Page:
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RSPCA blames media for number of rescued ‘designer’ cats hitting record high

RSPCA blames media for number of rescued ‘designer’ cats hitting record high

The RSPCA has blamed the increasing use of pedigree cats in the media for the number of rescued animals hitting a record high.

The charity said the number of ‘purebred’ cats coming into its rescue centres has soared since 2018, citing a 300 per cent surge seen in the Maine Coon breed over the last six years.

It believes this is largely due to the popularity of ‘designer’ cats being used on social media, in film and TV, and in advertising.

Animal-welfare organisations advised against transporting cats in backpacks, as the pet Chip is in the film Argylle (Getty Images for Universal Pictu)
Animal-welfare organisations advised against transporting cats in backpacks, as the pet Chip is in the film Argylle (Getty Images for Universal Pictu)

The latest figures come as the new spy action comedy Argylle is due to be released on Friday, starring a Scottish Fold cat, who is seen in the trailer being carried around in a bubble backpack.

The most common pedigree cat in RSPCA care is the Persian cat, with the charity seeing a 92 per cent rise since 2018. The second most common is the Ragdoll, with a 61 per cent increase in these cats arriving at the charity’s animal centres and branches. Meanwhile, there has been a 22 per cent surge in Bengal cats over the last six years.

Alice Potter, cat welfare expert at the RSPCA, said: “Over the last few years we have seen an increase in certain cat breeds coming into our care as a result of ‘designer’ breeds becoming more popular with owners.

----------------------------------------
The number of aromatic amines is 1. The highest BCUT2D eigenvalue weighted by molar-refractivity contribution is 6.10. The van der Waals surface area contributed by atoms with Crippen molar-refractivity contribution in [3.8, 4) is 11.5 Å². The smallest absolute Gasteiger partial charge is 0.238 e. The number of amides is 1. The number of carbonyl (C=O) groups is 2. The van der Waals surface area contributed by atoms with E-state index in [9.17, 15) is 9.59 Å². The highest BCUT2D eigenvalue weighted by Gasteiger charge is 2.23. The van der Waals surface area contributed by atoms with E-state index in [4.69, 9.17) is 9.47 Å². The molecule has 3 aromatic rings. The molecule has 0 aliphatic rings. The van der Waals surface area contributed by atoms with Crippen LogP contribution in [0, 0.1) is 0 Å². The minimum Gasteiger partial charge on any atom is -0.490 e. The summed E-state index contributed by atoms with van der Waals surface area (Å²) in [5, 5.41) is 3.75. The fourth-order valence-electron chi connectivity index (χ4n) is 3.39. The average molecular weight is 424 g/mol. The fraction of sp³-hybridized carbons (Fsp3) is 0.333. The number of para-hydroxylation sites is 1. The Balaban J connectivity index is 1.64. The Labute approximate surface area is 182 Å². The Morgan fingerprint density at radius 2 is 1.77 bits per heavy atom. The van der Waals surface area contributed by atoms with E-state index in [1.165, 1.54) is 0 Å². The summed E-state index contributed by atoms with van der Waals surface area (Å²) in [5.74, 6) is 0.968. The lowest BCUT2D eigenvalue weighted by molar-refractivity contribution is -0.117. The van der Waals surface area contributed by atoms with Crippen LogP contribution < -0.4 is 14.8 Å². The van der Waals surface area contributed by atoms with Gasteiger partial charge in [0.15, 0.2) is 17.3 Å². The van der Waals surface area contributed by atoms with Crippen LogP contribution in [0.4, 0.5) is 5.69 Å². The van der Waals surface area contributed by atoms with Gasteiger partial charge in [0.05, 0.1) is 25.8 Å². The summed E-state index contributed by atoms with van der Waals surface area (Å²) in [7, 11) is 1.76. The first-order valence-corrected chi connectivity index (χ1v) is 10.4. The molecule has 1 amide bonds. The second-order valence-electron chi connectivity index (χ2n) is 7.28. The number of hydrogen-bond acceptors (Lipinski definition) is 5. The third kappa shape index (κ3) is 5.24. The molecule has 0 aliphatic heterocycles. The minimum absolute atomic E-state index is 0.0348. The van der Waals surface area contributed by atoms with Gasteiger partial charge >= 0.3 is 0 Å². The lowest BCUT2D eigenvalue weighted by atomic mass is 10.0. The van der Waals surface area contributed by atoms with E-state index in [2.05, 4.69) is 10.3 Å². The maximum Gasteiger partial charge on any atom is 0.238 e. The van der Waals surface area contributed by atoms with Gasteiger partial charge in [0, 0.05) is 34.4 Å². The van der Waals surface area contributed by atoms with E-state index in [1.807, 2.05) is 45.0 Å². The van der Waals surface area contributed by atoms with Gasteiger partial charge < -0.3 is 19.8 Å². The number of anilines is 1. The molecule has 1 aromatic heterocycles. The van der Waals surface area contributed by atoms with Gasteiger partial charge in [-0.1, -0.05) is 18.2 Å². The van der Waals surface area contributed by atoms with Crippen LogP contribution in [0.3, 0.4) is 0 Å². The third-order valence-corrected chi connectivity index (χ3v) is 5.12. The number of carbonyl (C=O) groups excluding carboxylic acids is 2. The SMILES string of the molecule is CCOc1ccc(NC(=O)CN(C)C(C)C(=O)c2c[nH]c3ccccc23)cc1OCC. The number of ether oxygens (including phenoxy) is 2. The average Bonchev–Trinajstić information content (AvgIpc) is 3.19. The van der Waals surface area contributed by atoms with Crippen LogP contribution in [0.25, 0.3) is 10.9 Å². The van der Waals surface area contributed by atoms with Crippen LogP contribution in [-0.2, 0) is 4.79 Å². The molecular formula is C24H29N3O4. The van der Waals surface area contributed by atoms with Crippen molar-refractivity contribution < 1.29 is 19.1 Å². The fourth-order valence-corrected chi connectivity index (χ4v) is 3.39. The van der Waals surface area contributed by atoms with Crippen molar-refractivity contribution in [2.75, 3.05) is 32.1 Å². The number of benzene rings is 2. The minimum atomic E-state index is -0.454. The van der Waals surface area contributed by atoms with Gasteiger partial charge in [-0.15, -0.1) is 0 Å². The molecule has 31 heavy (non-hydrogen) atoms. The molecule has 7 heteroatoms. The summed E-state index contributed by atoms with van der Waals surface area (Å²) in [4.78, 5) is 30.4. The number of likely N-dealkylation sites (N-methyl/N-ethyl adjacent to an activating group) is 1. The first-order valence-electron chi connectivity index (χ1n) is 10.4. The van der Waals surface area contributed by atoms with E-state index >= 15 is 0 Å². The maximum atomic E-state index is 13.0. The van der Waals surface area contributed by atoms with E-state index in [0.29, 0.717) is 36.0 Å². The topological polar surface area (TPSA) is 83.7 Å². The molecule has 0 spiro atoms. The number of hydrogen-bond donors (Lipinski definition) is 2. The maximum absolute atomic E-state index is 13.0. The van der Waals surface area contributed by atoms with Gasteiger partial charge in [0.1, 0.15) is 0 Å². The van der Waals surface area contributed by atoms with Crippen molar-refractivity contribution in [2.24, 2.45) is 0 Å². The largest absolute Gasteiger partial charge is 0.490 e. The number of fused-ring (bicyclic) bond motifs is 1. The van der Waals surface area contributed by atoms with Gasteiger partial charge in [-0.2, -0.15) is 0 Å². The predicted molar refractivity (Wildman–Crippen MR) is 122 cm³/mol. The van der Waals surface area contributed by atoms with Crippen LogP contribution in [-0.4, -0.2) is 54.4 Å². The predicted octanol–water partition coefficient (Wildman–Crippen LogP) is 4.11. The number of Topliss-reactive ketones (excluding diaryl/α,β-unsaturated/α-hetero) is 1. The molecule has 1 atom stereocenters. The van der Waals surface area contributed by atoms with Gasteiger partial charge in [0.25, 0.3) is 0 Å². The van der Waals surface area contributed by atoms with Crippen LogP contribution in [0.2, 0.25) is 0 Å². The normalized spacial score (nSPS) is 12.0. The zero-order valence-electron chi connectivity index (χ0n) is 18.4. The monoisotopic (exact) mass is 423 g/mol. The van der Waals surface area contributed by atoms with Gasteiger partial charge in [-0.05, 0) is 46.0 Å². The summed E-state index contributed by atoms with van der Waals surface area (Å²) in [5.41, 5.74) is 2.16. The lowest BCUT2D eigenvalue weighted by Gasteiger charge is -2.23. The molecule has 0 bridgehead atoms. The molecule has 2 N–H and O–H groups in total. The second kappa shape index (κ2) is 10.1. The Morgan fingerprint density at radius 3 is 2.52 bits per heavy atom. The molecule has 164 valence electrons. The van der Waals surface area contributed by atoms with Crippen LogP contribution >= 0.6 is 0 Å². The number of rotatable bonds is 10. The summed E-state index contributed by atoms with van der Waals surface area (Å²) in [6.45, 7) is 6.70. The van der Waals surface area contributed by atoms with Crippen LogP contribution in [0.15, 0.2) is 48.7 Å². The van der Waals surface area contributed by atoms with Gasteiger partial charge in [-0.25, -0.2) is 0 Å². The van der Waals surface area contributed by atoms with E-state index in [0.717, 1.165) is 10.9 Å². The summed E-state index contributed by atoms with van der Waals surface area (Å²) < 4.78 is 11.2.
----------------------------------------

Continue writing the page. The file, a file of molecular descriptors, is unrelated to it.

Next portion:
Scottish Fold cats have a genetic disorder that causes them severe and painful lameness, says the RSPCA (AFP via Getty Images)
Scottish Fold cats have a genetic disorder that causes them severe and painful lameness, says the RSPCA (AFP via Getty Images)

“Sadly, many of these cat breeds have exaggerated physical features, some of which have become so extreme that they can cause pain and suffering. Some can make cats prone to particular disorders, and some prevent them from behaving normally.”

Last week, leading animal-welfare charities, including the RSPCA, wrote to Universal Pictures, the film studio behind Argylle, urging them “not to glamourise these kinds of cats in future due to the health and welfare issues they suffer from”.

The organisations advised against transporting cats in backpacks, as the pet Chip is in the film. The RSPCA said backpacks are “often small, very restrictive, and interfere with temperature regulation”.

The most common pedigree cat in RSPCA care is the Persian cat, with the charity seeing a 92 per cent rise since 2018 (EPA)
The most common pedigree cat in RSPCA care is the Persian cat, with the charity seeing a 92 per cent rise since 2018 (EPA)

Ms Potter said: “Scottish Fold cats, as featured in the new film Argylle, have a genetic disorder that causes them severe and painful lameness. This is because the cartilage abnormality responsible for their distinctive folded ears also affects joints meaning they can develop painful arthritis, even from a young age.

“Although we have only had seven Scottish Fold cats come into our care since 2018, we fear that this film may glamourise these cats and could be the latest breed to experience a boom in their popularity, without people realising the sometimes severe issues these cats can face.”

The Scottish Government has put in place guidance for breeders of Scottish Fold cats, and other cats who have been bred with exaggerated features, to ensure the health and welfare of the cat is not being compromised. The RSPCA is calling for similar guidance to also be issued in England and Wales.

Ms Potter also urged breeders to “prioritise health, welfare and temperament over appearance”. She said: “We know owners want their pets to be happy and healthy, and people may not realise that cats bred with exaggerated features can struggle with extremely serious health problems. We would like to see breeders doing more to ensure they are producing kittens who are happy and healthy.”